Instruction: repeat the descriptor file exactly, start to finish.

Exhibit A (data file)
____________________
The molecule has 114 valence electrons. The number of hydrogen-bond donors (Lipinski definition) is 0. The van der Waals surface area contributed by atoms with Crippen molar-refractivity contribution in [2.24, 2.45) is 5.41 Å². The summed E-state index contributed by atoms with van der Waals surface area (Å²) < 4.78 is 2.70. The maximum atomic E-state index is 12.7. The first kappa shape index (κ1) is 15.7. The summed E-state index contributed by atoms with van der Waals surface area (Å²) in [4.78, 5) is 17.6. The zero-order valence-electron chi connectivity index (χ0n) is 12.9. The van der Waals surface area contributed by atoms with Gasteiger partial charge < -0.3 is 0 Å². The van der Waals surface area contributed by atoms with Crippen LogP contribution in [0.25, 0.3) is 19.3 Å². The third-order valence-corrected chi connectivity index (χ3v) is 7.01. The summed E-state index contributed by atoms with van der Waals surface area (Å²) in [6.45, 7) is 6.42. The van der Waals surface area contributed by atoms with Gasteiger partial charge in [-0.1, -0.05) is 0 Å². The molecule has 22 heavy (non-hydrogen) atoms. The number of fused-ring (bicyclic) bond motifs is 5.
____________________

The molecule has 114 valence electrons. The number of hydrogen-bond donors (Lipinski definition) is 0. The van der Waals surface area contributed by atoms with Crippen molar-refractivity contribution in [2.24, 2.45) is 5.41 Å². The summed E-state index contributed by atoms with van der Waals surface area (Å²) < 4.78 is 2.70. The maximum atomic E-state index is 12.7. The first kappa shape index (κ1) is 15.7. The summed E-state index contributed by atoms with van der Waals surface area (Å²) in [4.78, 5) is 17.6. The zero-order valence-electron chi connectivity index (χ0n) is 12.9. The van der Waals surface area contributed by atoms with Gasteiger partial charge < -0.3 is 0 Å². The van der Waals surface area contributed by atoms with Crippen LogP contribution in [0.25, 0.3) is 19.3 Å². The third-order valence-corrected chi connectivity index (χ3v) is 7.01. The summed E-state index contributed by atoms with van der Waals surface area (Å²) in [6.45, 7) is 6.42. The van der Waals surface area contributed by atoms with Gasteiger partial charge in [-0.1, -0.05) is 0 Å². The molecule has 22 heavy (non-hydrogen) atoms. The number of fused-ring (bicyclic) bond motifs is 5.